Red Bud Valley Oxley Nature Trail is a 1.4 mile lightly trafficked loop trail located near Catoosa, Oklahoma that features a river and is good for all skill levels. The trail is primarily used for hiking, nature trips, and birding and is accessible year-round.
--Numbers refer to features noted on the trail map-- Besides some very basic improvements, we have left the trails rough and rugged. They are steep in places, rocky in others, and frequently muddy and slick after rain. Use extra caution as you walk through the area. We encourage you to stay on the trails. The soil on the top is very thin and excess traffic causes long-term damage. On the hillsides, erosion is a problem, especially where people short-cut between trail sections. Currently, the main trail system at Redbud Valley consists of one loop trail, approximately one mile in length. The trail is steep and rugged in spots, and is faint or braided in others. The trail can be very rough in a few areas. Use caution and be sure of your footing, especially on slopes. The trail begins at the parking lot (1) and goes west up the steep slope. From the top of the rock outcrop (2), the trail winds through a stunted woodland of Post Oak, Blackjack Oak and scattered Texas Hickory. Soon you will begin to notice scattered Prickly Pear Cactus in the clearings. There is Fragrant Sumac throughout this area, and a few small trees of Chittamwood, or Gum Bumelia. The trail forks (3) at which point you may decide whether you want to choose the Prairie Fork or the Woodland Fork. Either trail will lead you to the same spot. The Woodland Fork winds through a forested area, while the Prairie Fork will take you through a section where the soil is so thin that few trees grow. (If this is your first visit, we recommend the Prairie Fork.) Here you will find much more cactus and many grasses and flowers typical of a dry prairie habitat. Look carefully for the small Mammalaria cactus found here, as well as for Yucca. Other interesting plants in this area are Smoke Tree and Deciduous Holly. This are is sometimes burned as a management tool. Eventually the two forks rejoin at the top of The Ravine (4).This break in the cliff allows the trail to drop down to the base of the cliff face. The environment here is radically different from the uplands, being cooler and much more moist. Notice that several types of fern grow on the limestone rocks. In spring you may find Columbine growing here. Turn right at the base of The Ravine (5). Not far is a good size cave, and after that, an active spring (6) emerges from the base of the cliff and feeds the ponds below. If the weather has been dry, the spring may produce barely a trickle, but after a good rain, the spring will run with surprising force. Look for Sugar maples which are common in this area. You will pass several more small caves before the trail begins to drop down the hillside to the bottom of the slope (7). Just past the bottom of the hill the Bluff Trail begins, an alternate and rugged route back to near the parking lot, following the limestone ridge. Climbing up above the bluff and taking "shortcuts" down the hillside kills rare plants and causes erosion. From the bottom of the hill, the main trail wanders through the flood-plain of Bird Creek, in a habitat much more typical of northeastern Oklahoma. Still, the hillside to the south has unusual plants, especially Dutchman's Breeches, which can proliferate in early spring. The trail winds around large limestone blocks which have slipped to the bottom of the hill. One of these is now surrounded by trees and large grape vines. (This section can be very muddy in wet weather.) The trail continues around the hill and returns to the parking lot (8). Also, Snakes are not uncommon. Most are non-venomous, but copperheads have been found here, and rattlesnakes are possible. On the uplands, tarantulas and scorpions live among the rocks. The area can also have an abundance of ticks in season, and of course, chiggers, wasps and bees are common. Certain trail portions have some poison ivy. None of these things should deter you from visiting, but you need to be aware that they are here and take appropriate precautions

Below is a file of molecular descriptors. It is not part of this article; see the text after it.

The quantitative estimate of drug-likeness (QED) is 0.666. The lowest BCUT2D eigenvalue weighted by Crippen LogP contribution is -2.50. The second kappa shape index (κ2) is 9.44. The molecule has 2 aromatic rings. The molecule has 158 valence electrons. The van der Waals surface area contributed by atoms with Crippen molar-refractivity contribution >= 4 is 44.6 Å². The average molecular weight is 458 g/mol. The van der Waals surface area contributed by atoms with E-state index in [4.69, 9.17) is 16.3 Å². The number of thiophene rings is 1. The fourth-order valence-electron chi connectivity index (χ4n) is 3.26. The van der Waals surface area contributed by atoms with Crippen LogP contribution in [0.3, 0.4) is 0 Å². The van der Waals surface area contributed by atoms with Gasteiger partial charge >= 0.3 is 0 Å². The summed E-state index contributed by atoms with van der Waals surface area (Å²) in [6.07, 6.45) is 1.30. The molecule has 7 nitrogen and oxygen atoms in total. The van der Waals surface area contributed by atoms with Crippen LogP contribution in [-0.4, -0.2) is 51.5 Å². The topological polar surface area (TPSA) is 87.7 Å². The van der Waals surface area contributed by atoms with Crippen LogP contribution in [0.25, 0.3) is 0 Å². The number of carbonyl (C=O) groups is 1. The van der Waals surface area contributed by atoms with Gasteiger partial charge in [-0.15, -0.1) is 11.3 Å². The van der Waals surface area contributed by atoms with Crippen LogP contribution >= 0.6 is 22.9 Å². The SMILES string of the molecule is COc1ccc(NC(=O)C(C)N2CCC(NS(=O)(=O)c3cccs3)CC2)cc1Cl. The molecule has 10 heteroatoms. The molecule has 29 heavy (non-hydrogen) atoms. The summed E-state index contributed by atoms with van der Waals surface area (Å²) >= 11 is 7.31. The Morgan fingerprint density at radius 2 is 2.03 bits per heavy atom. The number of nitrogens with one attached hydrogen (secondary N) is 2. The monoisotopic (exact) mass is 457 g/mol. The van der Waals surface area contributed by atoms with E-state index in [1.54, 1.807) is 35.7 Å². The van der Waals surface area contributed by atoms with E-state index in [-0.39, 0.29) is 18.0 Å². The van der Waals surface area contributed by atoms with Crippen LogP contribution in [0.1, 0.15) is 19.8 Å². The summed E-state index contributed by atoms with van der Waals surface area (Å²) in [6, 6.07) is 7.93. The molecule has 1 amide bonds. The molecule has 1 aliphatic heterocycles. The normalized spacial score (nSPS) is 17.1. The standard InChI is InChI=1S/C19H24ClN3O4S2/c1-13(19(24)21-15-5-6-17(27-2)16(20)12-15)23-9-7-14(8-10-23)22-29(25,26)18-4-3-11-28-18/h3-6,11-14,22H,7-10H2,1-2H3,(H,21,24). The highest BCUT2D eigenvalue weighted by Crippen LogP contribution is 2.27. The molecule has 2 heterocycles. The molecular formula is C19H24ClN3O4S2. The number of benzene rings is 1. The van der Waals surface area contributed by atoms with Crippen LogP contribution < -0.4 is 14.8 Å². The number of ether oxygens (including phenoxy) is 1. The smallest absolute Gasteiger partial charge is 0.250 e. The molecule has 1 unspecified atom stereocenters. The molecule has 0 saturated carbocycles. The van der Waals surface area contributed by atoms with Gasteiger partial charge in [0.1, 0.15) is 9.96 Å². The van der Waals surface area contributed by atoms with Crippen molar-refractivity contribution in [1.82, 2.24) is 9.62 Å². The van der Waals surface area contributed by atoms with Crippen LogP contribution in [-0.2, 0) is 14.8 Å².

awesome hike!! my little ones loved it
Love this place! The bluffs are my favorite.
Loved this short hike. The place is definitely a hidden gem. Hiked this with my 3 year old in early December and he really enjoyed it as well. First part of the trail goes through woods, there's some open fields as well. Second half goes through rocks and caves. This was my son's favorite part.
Lots of wildlife to view on the trail. I like to bike in this area to avoid vehicles. It is not located in the best part of town so be aware especially if alone.
Short hike for the family. They have some caves and rocks,so wear good shoes and maybe walking stick. Also they have odd times they are open so might check when they are open before you go. We saw some dear on the boardwalk. They also have bathrooms and picnic table.
Nice little hike, but some trails I would say are not suitable for all.
Very quiet. I would usually walk before noon and there were only a few others there, and you never really saw them aside from in the parking lot. Great views and many trails.
Very peaceful and random beautiful place that many don't know of.
It was amazing! Just break some rules, and it's an amazing trail!
They don't allow dogs. Lame.
Sooooo much fun great family fun.... Pretty cool rock climbing kinda easy but still family friendly
Just be prepared to have your mosquito repellent on! We went right after a rain so trail was muddy & mosquitos were out. Other then that it's a great little hike. The bluffs were fun to explore :-))